This is the website of Abulsme Noibatno Itramne (also known as Sam Minter). Posts here are rare these days. For current stuff, follow me on Mastodon



@abulsme Updates from 2012-01-15 (UTC)

Heading to Luca’s House in the Snow


2012 Republican Delegate Count: Retroactively Adding the Superdelegates

OK, so I don’t like to make retroactive changes to the graphs, and in most cases even if there is an after the fact correction I will make the correction on the day I find out about it, with the graphs representing the best data available at the dates listed. However, I will make an exception here because it is early, and I’m incorporating data I probably should have had from the beginning.

Namely, the source I have been using, The Green Papers, gives a tally of the delegates determined by primaries and caucuses (including projected eventual results of long caucus processes like Iowa’s) but at least for the moment is NOT looking at the “Automatic Delegates”, what were commonly known in the 2008 cycle as “SuperDelegates”. These are party officials and the like who come to the convention by nature of their position and are not bound by any rules or commitments or promises or whatever and can vote for whoever they like. On the Republican side this time there are 132 of these sorts of delegates. Democratic Convention Watch is tracking these people closely for when they make a public statement indicating which candidate they support.

Based on their information, we started the year with a superdelegate count of Romney 12, Perry 3, Santorum 1. On January 3rd Perry lost 1 . On January 9th, Perry gained 1 back. On January 10th, Romney gained 1. This leaves us at Romney 13, Perry 3, Santorum 1 today. I am now folding this information in on top of the delegates from Iowa and New Hampshire as reported by The Green Papers. Going forward, I will include both sources of information as I update these charts. For the record, I am assuming the changes I just listed happened at 12 UTC, since I didn’t actually check the page on those days.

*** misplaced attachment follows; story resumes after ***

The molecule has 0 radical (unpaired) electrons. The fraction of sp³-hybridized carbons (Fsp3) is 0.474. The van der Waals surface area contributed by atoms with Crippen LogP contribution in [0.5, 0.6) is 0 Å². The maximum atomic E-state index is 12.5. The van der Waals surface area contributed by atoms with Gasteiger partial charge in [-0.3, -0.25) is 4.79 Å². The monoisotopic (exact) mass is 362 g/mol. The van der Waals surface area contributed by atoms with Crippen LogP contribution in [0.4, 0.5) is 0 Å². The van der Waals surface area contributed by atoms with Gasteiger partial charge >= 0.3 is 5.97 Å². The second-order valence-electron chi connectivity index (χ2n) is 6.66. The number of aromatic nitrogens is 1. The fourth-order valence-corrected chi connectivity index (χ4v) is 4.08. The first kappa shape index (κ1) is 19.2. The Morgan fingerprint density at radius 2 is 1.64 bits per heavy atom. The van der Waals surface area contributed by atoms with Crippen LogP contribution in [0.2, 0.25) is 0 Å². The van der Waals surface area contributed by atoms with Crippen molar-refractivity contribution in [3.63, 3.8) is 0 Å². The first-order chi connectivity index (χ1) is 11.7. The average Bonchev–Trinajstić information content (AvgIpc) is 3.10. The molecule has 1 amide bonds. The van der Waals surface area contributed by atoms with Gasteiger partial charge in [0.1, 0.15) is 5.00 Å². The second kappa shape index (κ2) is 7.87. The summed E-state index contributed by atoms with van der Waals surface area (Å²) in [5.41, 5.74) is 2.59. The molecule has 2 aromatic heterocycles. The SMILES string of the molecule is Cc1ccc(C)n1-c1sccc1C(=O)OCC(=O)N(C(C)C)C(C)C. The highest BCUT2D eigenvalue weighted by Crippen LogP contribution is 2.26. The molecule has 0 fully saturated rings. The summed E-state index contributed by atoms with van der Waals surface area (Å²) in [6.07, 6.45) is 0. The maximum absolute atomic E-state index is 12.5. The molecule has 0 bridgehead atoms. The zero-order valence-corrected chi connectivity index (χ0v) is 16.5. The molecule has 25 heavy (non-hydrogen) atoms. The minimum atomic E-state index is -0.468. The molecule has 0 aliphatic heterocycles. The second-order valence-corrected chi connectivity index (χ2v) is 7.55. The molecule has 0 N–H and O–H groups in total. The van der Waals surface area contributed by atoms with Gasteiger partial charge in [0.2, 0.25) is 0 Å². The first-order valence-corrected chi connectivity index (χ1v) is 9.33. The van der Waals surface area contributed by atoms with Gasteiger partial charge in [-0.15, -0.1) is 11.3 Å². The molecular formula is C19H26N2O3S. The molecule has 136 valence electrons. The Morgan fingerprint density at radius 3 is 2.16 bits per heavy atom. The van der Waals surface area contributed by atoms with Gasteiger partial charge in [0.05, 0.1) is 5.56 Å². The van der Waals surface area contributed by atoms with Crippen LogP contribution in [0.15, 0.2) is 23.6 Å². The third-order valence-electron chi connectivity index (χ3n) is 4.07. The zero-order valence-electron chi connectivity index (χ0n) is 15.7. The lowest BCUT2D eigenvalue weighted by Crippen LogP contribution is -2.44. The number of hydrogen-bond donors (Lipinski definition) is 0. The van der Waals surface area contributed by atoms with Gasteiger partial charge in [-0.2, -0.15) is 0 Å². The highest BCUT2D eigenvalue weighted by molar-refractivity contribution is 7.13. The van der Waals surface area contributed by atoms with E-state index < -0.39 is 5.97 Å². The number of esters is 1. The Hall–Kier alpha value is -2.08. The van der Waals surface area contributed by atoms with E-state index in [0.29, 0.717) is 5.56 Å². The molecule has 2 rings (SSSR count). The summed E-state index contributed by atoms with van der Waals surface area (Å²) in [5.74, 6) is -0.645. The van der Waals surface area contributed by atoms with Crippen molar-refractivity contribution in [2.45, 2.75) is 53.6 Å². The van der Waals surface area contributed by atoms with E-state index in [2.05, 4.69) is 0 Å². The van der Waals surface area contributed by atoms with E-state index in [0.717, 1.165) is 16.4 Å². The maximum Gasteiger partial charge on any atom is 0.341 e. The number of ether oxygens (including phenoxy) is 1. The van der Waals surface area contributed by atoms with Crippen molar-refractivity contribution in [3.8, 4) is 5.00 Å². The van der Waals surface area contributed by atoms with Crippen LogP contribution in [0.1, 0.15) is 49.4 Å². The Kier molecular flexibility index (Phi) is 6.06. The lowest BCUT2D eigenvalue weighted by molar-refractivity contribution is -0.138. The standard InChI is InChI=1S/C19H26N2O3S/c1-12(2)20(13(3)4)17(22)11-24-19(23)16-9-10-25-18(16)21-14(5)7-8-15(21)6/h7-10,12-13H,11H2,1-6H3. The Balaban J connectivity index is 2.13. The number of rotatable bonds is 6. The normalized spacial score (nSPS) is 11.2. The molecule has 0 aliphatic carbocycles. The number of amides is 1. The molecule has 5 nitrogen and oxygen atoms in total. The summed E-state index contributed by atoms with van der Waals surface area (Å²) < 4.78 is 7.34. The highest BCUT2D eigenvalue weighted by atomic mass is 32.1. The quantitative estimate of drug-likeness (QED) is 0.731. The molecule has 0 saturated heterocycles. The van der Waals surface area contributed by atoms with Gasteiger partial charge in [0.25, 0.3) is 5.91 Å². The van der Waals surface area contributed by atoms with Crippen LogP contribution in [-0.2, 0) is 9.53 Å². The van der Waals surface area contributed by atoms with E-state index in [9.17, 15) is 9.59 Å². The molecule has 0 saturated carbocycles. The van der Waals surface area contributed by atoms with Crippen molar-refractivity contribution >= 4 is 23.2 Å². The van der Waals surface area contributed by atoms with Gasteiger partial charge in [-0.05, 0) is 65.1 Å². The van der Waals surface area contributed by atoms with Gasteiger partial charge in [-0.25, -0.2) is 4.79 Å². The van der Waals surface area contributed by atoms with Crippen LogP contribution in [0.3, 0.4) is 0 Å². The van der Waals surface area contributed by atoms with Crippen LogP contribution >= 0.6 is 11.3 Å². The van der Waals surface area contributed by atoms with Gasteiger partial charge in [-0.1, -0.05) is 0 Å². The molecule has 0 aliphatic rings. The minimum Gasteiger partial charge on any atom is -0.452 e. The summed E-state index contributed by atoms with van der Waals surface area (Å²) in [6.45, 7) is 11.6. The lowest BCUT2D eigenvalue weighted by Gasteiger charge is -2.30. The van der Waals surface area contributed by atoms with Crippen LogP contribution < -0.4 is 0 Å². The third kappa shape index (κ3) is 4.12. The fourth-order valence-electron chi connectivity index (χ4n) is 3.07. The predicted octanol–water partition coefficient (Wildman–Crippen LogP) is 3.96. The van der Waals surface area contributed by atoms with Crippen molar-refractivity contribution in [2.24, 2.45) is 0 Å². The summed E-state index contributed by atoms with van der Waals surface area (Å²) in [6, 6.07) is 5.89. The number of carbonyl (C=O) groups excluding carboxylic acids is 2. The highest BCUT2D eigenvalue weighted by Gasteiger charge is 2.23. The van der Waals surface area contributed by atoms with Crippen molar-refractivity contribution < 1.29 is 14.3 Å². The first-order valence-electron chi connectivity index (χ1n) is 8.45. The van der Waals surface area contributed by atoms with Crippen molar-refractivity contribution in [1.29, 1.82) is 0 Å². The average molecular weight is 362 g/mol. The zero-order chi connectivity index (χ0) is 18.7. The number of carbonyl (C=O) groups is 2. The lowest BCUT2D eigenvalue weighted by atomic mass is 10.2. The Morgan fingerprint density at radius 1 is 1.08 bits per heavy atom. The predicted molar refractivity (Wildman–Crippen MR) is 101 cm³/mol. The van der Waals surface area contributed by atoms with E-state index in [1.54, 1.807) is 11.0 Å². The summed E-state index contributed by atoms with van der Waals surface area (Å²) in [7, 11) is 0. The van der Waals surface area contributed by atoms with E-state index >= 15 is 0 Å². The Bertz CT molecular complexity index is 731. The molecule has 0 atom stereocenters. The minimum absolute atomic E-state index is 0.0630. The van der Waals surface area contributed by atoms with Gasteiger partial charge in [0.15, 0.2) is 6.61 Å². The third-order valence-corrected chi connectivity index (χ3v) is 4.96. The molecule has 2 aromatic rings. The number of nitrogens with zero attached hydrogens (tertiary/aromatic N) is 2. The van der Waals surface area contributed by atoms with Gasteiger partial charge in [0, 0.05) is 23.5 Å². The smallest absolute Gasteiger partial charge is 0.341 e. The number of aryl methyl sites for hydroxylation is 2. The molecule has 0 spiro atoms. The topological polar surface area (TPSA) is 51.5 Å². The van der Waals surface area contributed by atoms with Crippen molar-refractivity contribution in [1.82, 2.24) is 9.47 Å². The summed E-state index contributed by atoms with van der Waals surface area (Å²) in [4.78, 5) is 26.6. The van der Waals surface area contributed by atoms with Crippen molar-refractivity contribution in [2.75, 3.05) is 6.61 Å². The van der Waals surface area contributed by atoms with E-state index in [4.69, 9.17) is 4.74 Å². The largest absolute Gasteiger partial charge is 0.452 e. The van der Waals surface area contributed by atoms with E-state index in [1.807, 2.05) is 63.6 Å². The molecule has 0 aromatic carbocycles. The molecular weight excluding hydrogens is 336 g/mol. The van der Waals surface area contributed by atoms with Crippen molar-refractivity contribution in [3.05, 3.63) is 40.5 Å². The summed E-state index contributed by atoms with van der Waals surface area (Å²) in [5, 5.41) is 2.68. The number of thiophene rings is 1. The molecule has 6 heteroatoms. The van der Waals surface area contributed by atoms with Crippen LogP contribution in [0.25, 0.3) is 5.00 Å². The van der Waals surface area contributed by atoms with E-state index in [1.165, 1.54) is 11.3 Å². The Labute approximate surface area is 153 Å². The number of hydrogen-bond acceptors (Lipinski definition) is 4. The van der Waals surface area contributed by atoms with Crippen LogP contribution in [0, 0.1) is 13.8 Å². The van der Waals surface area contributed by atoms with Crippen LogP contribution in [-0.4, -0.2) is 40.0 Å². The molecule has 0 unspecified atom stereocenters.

This does leave us with a picture that looks even more favorable toward Mitt Romney, as his lead in these superdelegates is even more substantial than his lead in the rest of the delegates. At this point Romney only has to get 50.1% of remaining delegates, as opposed to his closest competitor at this time (Ron Paul) who needs to get a full 50.9% to win. These are still close to 50%, as we have just started, but in this view Romney is much closer to dropping below 50% than his rivals, and with Superdelegates plus New Hampshire, he is the only candidate heading downward (toward the nomination) rather than upward (away from it).

By the way, this makes the total projected delegate count so far based on these two sources:

  • Romney 26
  • Paul 9
  • Santorum 7
  • Perry 6
  • Gingrich 4
  • Huntsman 2